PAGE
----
Stimulus a Activating a single LED at a visual field angle
of zero degrees
Stimulus b Simultaneously activating a first LED at a
visual field angle at seventy-five (75) degrees-
left and a second LED at a visual field angle
of zero degrees
Stimulus c Simultaneously activating a first LED at a
visual field angle of seventy-five (75)
degrees-right and a second LED at a visual
field angle of zero degrees
Stimulus d Simultaneously activating a first LED at a
visual field angle of sixty (60) degrees-left
and a second LED at a visual field angle of
zero degrees
Stimulus e Simultaneously activating a first LED at a
visual field angle out of sixty (60) degrees-
right and a second LED at a visual field angle
of zero degrees
Stimulus f Activating a LED at seventy-five (75)
degrees-left
Stimulus g Activating a LED at seventy-five (75)
degrees-right
Stimulus h Activating a LED at sixty (60) degrees-left
Stimulus i Activating a LED at sixty (60) degrees-right
Stimulus j Activating a LED at forty-five (45) degrees-
left
Stimulus k Activating a LED at forty-five (45) degrees-
right
Stimulus l Activating a LED at thirty (30) degrees-left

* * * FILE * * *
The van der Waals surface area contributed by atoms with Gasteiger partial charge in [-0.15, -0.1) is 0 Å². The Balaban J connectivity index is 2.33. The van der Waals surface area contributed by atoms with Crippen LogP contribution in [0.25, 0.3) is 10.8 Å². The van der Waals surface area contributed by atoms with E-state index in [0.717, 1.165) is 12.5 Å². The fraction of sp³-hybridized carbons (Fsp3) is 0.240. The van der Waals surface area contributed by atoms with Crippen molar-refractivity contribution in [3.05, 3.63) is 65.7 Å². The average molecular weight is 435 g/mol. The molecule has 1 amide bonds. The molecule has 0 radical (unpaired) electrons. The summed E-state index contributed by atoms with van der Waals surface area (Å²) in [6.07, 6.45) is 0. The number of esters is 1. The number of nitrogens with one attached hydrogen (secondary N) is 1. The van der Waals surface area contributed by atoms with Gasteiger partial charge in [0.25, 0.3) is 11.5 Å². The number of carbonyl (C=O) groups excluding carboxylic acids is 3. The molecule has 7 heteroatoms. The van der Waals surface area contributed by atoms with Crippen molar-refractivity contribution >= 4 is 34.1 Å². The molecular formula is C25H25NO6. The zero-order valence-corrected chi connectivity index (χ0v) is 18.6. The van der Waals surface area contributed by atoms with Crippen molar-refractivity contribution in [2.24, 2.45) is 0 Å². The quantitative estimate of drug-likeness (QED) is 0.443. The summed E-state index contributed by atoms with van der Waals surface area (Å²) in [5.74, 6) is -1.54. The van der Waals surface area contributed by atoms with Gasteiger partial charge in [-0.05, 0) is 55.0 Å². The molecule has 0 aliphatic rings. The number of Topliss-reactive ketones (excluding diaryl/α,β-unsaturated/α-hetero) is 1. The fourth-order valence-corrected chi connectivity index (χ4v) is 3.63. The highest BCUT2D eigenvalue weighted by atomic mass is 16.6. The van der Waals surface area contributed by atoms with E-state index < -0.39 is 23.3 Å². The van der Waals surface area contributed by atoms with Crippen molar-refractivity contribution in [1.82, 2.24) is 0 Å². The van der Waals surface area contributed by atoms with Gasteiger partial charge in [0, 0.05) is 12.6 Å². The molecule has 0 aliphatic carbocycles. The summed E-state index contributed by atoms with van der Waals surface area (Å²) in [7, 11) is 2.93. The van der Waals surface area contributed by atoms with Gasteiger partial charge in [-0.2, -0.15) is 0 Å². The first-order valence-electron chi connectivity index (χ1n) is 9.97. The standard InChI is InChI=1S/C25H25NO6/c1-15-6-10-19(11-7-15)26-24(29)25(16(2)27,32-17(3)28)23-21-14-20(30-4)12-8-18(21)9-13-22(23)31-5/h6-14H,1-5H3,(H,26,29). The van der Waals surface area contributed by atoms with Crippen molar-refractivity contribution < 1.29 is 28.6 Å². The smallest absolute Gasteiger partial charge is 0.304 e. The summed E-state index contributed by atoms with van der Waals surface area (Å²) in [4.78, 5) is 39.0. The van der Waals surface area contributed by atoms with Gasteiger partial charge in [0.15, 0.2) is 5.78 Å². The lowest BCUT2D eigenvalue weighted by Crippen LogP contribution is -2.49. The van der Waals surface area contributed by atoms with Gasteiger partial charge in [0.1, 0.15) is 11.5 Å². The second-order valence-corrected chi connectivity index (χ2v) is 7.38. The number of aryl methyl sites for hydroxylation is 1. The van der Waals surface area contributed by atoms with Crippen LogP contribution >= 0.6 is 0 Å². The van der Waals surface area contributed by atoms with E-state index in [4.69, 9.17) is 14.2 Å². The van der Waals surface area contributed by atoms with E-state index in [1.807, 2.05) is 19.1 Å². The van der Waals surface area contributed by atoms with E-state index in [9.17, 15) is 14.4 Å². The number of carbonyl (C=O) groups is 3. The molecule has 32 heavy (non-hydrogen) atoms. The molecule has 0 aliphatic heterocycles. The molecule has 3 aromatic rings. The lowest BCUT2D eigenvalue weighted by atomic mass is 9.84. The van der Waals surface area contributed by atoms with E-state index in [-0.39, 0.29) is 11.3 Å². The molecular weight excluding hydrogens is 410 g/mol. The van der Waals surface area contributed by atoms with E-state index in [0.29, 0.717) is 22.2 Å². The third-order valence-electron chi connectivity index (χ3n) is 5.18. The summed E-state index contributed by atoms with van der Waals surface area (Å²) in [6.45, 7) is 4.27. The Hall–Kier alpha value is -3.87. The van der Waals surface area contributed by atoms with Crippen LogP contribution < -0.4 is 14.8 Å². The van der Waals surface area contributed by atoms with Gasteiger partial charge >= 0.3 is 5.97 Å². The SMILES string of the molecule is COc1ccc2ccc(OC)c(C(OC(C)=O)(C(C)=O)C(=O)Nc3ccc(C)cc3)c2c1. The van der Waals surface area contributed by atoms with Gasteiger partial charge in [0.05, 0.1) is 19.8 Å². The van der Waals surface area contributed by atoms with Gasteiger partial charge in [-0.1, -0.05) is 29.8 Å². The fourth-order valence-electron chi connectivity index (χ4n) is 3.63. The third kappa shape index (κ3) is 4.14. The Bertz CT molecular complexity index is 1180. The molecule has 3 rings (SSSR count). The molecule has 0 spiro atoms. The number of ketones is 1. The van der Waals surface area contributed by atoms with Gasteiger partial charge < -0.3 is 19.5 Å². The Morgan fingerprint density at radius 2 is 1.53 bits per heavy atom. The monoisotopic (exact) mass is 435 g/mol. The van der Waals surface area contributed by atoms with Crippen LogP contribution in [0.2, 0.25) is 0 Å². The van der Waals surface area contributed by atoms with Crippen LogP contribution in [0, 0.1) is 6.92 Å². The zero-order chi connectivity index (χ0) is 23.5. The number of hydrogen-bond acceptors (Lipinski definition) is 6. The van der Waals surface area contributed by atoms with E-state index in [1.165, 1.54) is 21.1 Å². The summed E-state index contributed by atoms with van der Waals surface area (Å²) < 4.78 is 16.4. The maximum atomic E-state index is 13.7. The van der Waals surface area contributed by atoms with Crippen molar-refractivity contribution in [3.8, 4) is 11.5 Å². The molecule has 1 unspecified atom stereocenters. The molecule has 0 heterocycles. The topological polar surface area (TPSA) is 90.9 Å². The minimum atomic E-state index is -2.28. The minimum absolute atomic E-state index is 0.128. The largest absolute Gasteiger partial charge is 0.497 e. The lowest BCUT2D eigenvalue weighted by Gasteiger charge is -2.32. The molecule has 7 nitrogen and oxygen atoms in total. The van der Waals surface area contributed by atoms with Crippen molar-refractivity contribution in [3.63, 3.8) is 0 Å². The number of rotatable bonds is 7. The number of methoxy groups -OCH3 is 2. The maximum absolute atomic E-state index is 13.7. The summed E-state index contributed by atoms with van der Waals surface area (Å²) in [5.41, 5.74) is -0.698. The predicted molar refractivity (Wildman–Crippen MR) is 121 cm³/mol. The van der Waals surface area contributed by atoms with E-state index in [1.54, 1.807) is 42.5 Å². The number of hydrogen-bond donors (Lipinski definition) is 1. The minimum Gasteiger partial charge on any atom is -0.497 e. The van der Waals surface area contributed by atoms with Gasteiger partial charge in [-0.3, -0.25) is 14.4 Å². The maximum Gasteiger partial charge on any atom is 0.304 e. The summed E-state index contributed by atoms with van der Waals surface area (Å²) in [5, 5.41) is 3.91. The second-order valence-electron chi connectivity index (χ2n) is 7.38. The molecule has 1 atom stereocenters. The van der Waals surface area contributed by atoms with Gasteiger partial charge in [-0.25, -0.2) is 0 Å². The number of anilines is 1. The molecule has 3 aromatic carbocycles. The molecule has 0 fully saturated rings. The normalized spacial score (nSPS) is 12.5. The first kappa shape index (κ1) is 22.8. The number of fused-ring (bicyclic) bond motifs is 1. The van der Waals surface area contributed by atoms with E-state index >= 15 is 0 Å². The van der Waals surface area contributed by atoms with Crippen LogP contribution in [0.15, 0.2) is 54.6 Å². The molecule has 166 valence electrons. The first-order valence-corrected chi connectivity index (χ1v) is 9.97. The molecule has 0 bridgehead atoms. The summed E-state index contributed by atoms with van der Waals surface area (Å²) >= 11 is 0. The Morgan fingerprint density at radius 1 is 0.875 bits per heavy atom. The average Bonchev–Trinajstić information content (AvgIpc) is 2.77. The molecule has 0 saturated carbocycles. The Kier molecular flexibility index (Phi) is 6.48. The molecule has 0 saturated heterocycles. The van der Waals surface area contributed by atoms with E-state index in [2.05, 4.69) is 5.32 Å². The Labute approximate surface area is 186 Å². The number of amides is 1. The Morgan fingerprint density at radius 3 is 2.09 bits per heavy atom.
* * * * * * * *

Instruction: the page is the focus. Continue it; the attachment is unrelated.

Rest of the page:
Stimulus m Activating a LED at thirty (30) degrees-right
Stimulus n Activating a LED at fifteen (15) degrees-left
Stimulus o Activating a LED at fifteen (15) degrees-right

In one implementation, in response to each stimulus, in order to demonstrate appreciation of the stimulus, the human test subject 306 will speak: “left,” “right,” “center-left,” “center-right,” or simply “center.” For example, if the human test subject 306 detected a flash in the left half of the visual field (e.g., detected an activated LED at thirty (30) degrees-left), the human test subject would respond “left”; if the human test subject 306 detected a flash at the center and in the right half of the visual field (e.g., detected an activated LED at zero degrees and a substantially simultaneously activated LED at thirty (30) degrees-right), the human test subject 306 would respond “center, right”; and if the human test subject 306 detected a flash in the right half of the visual field (e.g., detected an activated LED at fifteen (15) degrees-right), the human test subject would respond “right.” In one implementation, each 20-minute testing session will be digitally audio-video-taped to insure fidelity of the stimulus-response sequence.